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‘7m Afghan children at risk of hunger’

AT Monitoring Desk

KABUL: More than seven million children in Afghanistan are at risk of hunger as food prices soar due to the lockdown following the spread of coronavirus—COVID-19 in the country, Save the Children said in a report on Friday.

“At a time when Afghan children need adequate daily nutrition to help strengthen their immune systems to fight the impact of the coronavirus pandemic, the price of basic foods is rising under the lockdown, making it harder for families to feed themselves,” the report said.

The organization also warned that a third of the country will face food shortages.

“A third of the population – including 7.3 million children – will face food shortages in April and May due to the current pandemic,” the organization said.

According to the aid organization, even before the global COVID-19 crisis, the total number of children who needed some form of humanitarian support this year stood at 5.26 million, making war-torn Afghanistan one of the most dangerous places in the world to be a child.

The report gives a specific case:

“13-year-old Mustafa* lives in Sari Pul province in northern Afghanistan with his four siblings and mother. Mustafa* goes to school and works in a local food shop to supplement the family income. But since the lockdown, he is at home, unable to go to school nor earn any money to help put food on the table. Save the Children has provided the family with a cash transfer so Mustafa* no longer needs to work,” said the report.

“We don’t have any food at home. From three meals a day we are down to two and sometimes just one. My mother is trying to find food for us, she is weaving carpets to sell but everywhere is closed right now. She can only make us tea with dry bread. My other siblings sometimes ask for good food, but my mother can’t afford to feed us. It’s hard to be alive,” said Mustafa.

Meanwhile, Timothy Bishop, Save the Children’s Country Director in Afghanistan, said that there is concern that this pandemic will lead to waves of hunger and disease in the country.

“We are deeply concerned that this pandemic will lead to a perfect storm of hunger, disease and death in Afghanistan unless the world takes action now to ensure vulnerable children and their families have enough to eat, especially those in remote areas and the urban poor,” he said.

“The uncertainty surrounding COVID-19 means many families are stressed about putting food on the table, with no clear indication of how long the current crisis will go on. Meanwhile children who miss out on their daily nutritional needs are at far greater risk of getting sick. In extreme cases the lack of food may even affect a child’s physical and mental development, with devastating consequences for the rest of their lives,” added Bishop.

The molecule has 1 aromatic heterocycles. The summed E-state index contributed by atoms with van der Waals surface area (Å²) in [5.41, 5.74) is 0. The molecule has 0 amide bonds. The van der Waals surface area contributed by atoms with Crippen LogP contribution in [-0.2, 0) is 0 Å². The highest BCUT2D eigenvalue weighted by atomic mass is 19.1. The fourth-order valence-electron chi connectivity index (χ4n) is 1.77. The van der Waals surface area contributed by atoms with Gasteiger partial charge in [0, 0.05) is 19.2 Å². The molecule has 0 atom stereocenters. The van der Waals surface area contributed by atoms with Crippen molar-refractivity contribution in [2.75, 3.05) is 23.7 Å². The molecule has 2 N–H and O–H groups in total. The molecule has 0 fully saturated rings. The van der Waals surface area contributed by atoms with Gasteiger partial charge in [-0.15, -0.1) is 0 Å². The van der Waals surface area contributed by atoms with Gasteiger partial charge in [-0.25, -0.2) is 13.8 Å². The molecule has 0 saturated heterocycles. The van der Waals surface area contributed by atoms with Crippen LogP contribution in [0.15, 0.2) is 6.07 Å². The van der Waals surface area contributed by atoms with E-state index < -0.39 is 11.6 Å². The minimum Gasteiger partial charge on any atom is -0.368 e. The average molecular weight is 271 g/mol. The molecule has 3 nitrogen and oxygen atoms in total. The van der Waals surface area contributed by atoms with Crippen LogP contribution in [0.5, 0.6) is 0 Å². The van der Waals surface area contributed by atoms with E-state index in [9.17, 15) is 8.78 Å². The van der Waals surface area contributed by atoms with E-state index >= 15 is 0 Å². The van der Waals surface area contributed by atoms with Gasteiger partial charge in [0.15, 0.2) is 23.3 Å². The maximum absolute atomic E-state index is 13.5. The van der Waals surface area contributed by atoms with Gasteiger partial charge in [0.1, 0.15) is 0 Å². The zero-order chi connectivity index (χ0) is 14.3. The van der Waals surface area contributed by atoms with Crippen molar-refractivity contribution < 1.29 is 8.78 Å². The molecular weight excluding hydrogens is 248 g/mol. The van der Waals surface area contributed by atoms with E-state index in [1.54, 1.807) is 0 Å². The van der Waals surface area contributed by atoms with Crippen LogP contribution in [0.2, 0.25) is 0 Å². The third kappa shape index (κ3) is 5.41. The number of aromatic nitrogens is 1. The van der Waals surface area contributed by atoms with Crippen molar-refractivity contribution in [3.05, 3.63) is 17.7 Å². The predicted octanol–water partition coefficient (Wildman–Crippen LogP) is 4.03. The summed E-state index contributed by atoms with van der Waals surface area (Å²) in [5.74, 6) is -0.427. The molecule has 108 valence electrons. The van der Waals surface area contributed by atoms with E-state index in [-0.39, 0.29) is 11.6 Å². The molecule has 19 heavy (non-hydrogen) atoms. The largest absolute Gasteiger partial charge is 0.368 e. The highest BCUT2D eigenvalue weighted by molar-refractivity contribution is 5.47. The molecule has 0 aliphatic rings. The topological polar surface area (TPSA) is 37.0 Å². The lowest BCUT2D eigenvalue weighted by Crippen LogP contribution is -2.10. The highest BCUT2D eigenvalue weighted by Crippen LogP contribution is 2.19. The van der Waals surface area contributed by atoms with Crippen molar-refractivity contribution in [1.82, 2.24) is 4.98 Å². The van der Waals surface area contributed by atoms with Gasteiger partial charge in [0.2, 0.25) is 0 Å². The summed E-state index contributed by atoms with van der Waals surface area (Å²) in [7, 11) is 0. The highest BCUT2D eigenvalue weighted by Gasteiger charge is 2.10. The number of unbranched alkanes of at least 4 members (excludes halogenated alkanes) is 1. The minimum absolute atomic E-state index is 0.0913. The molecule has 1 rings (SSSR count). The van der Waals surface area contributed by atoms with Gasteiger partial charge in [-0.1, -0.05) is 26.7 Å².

“For many Afghans the biggest impact of the pandemic will not be the virus itself, but the hunger caused by lockdown measures and a breakdown in supply lines. We are facing the very real risk that children could die from starvation. What we need is for the international community to urgently fly in food supplies to be distributed to some of the most vulnerable communities in the country, including children, pregnant women, the elderly, malnourished, and those who are sick. We also urge the Afghan government to facilitate the rapid distribution of food, despite the nationwide lockdown,” Bishop said.

The report stated that “most recent nutrition surveys in Afghanistan show that an estimated two million children under five will suffer from the most life-threatening form of extreme hunger annually. The effects of the lockdown coupled with one of the weakest health systems in the world – Afghanistan has just 0.3 doctors per 1,000 people – means malnourished and sick children are much less likely to get the life-saving treatment they need to survive.”

This comes as the number of positive cases of COVID-19 are increasing rapidly in Afghanistan despite the government’s enforcement of lockdowns in major cities.

A vast number of children in Afghanistan are under threats from ongoing war and violence.

Amnesty International’s annual human rights review released on January 30 said that the Afghan civilians continued to pay the price of the ongoing conflict as “justice proved elusive for the victims.”

According to the report, in the first nine months of 2019more “than 2,400 children were killed or injured in Afghanistan, making it the deadliest conflict in the world for children.”

Also, over the same period, “2,563 people were killed in total and 5,676 injured. The period between July and September 2019 was the deadliest on record, with July being the single deadliest month.”

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